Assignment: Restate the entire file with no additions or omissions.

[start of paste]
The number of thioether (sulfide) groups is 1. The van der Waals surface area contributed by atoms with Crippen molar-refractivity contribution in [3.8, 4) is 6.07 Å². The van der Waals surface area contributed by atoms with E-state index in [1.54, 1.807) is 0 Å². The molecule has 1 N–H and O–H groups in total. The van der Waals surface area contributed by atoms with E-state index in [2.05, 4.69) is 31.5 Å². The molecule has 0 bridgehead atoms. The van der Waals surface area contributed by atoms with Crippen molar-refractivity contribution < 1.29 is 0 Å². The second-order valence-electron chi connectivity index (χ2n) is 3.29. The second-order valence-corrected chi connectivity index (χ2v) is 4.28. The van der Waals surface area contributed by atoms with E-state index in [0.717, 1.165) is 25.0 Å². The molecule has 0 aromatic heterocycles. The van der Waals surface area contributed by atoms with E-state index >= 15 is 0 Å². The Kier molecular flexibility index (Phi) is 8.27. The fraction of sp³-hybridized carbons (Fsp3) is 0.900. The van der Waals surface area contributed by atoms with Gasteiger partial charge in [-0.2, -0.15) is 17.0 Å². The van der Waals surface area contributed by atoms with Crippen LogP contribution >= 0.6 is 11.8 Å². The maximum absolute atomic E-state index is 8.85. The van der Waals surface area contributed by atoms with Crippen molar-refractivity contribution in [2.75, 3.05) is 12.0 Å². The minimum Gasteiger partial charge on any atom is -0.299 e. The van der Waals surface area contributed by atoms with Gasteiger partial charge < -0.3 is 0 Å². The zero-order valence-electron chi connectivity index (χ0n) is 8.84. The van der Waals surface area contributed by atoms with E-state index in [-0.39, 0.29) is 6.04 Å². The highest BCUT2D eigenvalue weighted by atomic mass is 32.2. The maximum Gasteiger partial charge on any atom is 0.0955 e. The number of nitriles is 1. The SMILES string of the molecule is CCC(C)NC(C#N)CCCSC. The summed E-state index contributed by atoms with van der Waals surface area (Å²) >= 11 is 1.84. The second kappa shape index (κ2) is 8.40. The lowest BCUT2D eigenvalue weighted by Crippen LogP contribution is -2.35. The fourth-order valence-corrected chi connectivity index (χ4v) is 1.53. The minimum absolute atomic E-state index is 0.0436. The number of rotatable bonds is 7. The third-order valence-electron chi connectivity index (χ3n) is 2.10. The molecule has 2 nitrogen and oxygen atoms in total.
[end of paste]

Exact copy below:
The number of thioether (sulfide) groups is 1. The van der Waals surface area contributed by atoms with Crippen molar-refractivity contribution in [3.8, 4) is 6.07 Å². The van der Waals surface area contributed by atoms with E-state index in [1.54, 1.807) is 0 Å². The molecule has 1 N–H and O–H groups in total. The van der Waals surface area contributed by atoms with E-state index in [2.05, 4.69) is 31.5 Å². The molecule has 0 bridgehead atoms. The van der Waals surface area contributed by atoms with Crippen molar-refractivity contribution < 1.29 is 0 Å². The second-order valence-electron chi connectivity index (χ2n) is 3.29. The second-order valence-corrected chi connectivity index (χ2v) is 4.28. The van der Waals surface area contributed by atoms with E-state index in [0.717, 1.165) is 25.0 Å². The molecule has 0 aromatic heterocycles. The van der Waals surface area contributed by atoms with E-state index >= 15 is 0 Å². The Kier molecular flexibility index (Phi) is 8.27. The fraction of sp³-hybridized carbons (Fsp3) is 0.900. The van der Waals surface area contributed by atoms with Gasteiger partial charge in [-0.2, -0.15) is 17.0 Å². The van der Waals surface area contributed by atoms with Crippen LogP contribution >= 0.6 is 11.8 Å². The maximum absolute atomic E-state index is 8.85. The van der Waals surface area contributed by atoms with Crippen molar-refractivity contribution in [2.75, 3.05) is 12.0 Å². The minimum Gasteiger partial charge on any atom is -0.299 e. The van der Waals surface area contributed by atoms with Gasteiger partial charge < -0.3 is 0 Å². The zero-order valence-electron chi connectivity index (χ0n) is 8.84. The van der Waals surface area contributed by atoms with E-state index in [-0.39, 0.29) is 6.04 Å². The highest BCUT2D eigenvalue weighted by atomic mass is 32.2. The maximum Gasteiger partial charge on any atom is 0.0955 e. The number of nitriles is 1. The SMILES string of the molecule is CCC(C)NC(C#N)CCCSC. The summed E-state index contributed by atoms with van der Waals surface area (Å²) >= 11 is 1.84. The second kappa shape index (κ2) is 8.40. The lowest BCUT2D eigenvalue weighted by Crippen LogP contribution is -2.35. The fourth-order valence-corrected chi connectivity index (χ4v) is 1.53. The minimum absolute atomic E-state index is 0.0436. The number of rotatable bonds is 7. The third-order valence-electron chi connectivity index (χ3n) is 2.10. The molecule has 2 nitrogen and oxygen atoms in total.